Tuesday, August 27, 2019


I have now finished the first assigned interval (#0, here) on my Leyland-prime-find farm. As noted in the final column of my to-do list, I'm a day early. One of my Mac minis finished already two days ago, three finished yesterday, and two today. I was prepared for some computation-length variability but perhaps not quite that much. The mini that finished early was the leftmost of my array, so perhaps (because it was beside the printer) it was able to more efficiently dissipate the heat. On that basis I've decided to stand them all on their heads which directs the heat exhaust upward (instead of back toward the wall):

Saturday, August 24, 2019

Reverse flow

A year or so ago our toilet tank refills began to be accompanied by an annoying whine. Our only available fix was to turn on a faucet in the nearby sink.

There's been construction on the street and last Tuesday an excavator managed to snag the water intake conduit to our house. They attached a baby-blue hose to the city's water supply and connected it to the backyard faucet at the side of the house.

And, sure enough, we again had water in the house. It never occurred to me that this was possible. Presumably, as long as there is no countervailing pressure in the plumbing system, the water can enter the house anywhere — duh! After a few hours they disconnected the hose and fixed the original water intake.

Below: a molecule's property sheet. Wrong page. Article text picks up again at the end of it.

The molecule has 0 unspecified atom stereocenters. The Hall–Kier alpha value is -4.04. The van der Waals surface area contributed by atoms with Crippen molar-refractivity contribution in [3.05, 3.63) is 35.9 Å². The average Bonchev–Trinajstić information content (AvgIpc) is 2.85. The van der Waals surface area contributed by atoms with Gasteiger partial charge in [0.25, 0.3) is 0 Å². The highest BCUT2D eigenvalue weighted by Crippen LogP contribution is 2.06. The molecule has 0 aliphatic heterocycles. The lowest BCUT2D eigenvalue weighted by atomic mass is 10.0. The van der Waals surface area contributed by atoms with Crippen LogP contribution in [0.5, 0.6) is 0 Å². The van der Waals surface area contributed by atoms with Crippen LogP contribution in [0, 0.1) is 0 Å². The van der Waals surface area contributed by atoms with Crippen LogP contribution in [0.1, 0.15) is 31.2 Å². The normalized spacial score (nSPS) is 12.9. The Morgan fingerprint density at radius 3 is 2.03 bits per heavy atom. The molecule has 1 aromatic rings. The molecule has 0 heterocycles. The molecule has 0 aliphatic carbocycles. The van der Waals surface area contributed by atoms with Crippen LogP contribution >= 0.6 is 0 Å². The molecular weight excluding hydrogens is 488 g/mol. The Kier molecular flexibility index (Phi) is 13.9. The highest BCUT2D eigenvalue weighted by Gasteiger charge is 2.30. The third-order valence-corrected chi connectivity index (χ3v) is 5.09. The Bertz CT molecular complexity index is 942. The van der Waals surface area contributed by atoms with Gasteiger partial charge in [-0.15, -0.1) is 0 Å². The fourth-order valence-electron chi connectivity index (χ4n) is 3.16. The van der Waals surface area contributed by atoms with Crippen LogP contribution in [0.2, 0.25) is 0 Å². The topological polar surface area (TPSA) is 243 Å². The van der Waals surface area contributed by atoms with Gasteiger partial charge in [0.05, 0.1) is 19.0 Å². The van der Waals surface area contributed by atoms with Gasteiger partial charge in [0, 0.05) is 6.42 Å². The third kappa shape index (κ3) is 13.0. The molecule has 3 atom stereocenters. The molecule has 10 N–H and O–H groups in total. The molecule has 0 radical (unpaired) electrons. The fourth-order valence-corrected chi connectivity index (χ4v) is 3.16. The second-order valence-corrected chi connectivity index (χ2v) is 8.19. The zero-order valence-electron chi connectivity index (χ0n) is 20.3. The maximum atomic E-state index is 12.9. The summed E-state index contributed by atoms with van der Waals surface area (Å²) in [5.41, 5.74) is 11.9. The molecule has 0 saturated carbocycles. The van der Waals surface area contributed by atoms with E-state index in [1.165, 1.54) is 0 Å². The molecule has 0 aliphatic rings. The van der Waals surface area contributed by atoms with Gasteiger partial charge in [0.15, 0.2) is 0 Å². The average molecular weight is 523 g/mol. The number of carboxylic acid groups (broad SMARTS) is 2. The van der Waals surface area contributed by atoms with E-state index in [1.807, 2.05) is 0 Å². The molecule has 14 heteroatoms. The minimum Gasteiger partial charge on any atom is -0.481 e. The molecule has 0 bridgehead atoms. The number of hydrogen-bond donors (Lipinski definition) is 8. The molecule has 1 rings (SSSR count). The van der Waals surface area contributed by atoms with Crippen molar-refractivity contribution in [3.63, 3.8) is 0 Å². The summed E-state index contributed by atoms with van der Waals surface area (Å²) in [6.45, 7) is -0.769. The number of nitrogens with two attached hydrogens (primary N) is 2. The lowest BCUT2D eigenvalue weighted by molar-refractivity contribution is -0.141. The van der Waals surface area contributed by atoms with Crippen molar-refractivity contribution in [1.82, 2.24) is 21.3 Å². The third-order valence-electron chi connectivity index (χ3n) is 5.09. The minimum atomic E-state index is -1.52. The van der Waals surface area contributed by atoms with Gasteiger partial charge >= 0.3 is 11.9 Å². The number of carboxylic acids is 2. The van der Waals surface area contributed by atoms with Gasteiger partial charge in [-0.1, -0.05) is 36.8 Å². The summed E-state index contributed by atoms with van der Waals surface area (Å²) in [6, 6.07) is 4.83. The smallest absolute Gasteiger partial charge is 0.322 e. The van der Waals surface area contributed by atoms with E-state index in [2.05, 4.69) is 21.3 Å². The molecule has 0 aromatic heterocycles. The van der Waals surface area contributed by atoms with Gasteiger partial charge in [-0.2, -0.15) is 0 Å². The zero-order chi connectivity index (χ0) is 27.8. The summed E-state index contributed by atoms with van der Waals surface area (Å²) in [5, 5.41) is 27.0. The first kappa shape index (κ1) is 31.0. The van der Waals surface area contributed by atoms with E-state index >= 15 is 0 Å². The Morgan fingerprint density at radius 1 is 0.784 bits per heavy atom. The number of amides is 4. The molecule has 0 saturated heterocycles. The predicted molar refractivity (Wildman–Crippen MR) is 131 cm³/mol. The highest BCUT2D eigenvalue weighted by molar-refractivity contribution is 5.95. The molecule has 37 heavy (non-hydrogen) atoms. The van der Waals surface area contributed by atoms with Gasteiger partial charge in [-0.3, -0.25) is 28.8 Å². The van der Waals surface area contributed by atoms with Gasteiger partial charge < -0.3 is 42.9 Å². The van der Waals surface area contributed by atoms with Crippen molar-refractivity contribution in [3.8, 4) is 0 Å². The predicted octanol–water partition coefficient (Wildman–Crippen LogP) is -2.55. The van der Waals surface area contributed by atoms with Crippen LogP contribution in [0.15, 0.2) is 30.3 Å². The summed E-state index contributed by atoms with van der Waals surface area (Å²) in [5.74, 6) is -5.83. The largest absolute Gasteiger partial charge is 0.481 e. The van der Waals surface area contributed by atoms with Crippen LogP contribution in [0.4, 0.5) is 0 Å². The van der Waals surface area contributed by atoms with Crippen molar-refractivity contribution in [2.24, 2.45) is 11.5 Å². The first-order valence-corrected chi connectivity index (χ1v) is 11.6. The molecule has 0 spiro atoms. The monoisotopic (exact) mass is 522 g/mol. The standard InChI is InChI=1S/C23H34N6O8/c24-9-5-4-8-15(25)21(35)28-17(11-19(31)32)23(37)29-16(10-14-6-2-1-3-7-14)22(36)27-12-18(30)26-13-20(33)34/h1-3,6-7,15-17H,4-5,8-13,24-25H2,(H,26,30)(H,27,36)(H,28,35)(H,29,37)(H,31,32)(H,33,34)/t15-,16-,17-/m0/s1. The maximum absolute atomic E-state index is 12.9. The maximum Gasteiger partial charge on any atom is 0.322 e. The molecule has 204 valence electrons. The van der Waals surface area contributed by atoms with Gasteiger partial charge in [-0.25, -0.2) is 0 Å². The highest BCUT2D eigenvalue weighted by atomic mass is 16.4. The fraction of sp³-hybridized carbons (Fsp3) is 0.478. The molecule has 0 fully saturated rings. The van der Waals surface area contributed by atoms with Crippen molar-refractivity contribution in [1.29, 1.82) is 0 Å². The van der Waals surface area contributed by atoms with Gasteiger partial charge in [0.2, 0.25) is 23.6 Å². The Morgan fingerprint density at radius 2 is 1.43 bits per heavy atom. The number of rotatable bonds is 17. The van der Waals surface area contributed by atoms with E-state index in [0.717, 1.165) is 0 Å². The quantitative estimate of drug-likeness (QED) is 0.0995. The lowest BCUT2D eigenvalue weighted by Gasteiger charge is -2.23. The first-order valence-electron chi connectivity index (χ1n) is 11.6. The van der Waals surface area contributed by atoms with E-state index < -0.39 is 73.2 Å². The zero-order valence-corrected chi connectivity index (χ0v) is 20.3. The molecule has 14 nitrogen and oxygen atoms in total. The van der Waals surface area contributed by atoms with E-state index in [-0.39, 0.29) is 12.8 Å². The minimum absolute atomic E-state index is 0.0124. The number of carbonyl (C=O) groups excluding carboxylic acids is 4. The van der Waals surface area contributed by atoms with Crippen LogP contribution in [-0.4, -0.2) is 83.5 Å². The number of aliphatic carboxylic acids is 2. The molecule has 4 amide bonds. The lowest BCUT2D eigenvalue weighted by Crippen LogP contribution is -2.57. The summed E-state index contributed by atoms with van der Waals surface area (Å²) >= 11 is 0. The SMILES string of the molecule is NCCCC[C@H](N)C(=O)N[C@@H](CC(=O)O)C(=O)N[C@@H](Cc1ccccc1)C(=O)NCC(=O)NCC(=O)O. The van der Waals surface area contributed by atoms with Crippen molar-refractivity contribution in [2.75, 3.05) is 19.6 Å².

They sorta fixed something else. For a few days the toilet tank refills refrained from whining.

Friday, August 23, 2019

Drive-by shooting

A drive-by shooting happened Wednesday evening some 600 meters (5 blocks) southeast of my home. I went down on Thursday morning to see if there was anything left to photograph. Indeed, the scene was still cordoned off, the bullet-riddled crashed-into-a-tree vehicle on display, and three Toronto news outlets were ready for live on-air reports. Here's the CP24 news team (Jee-Yun Lee holding the microphone):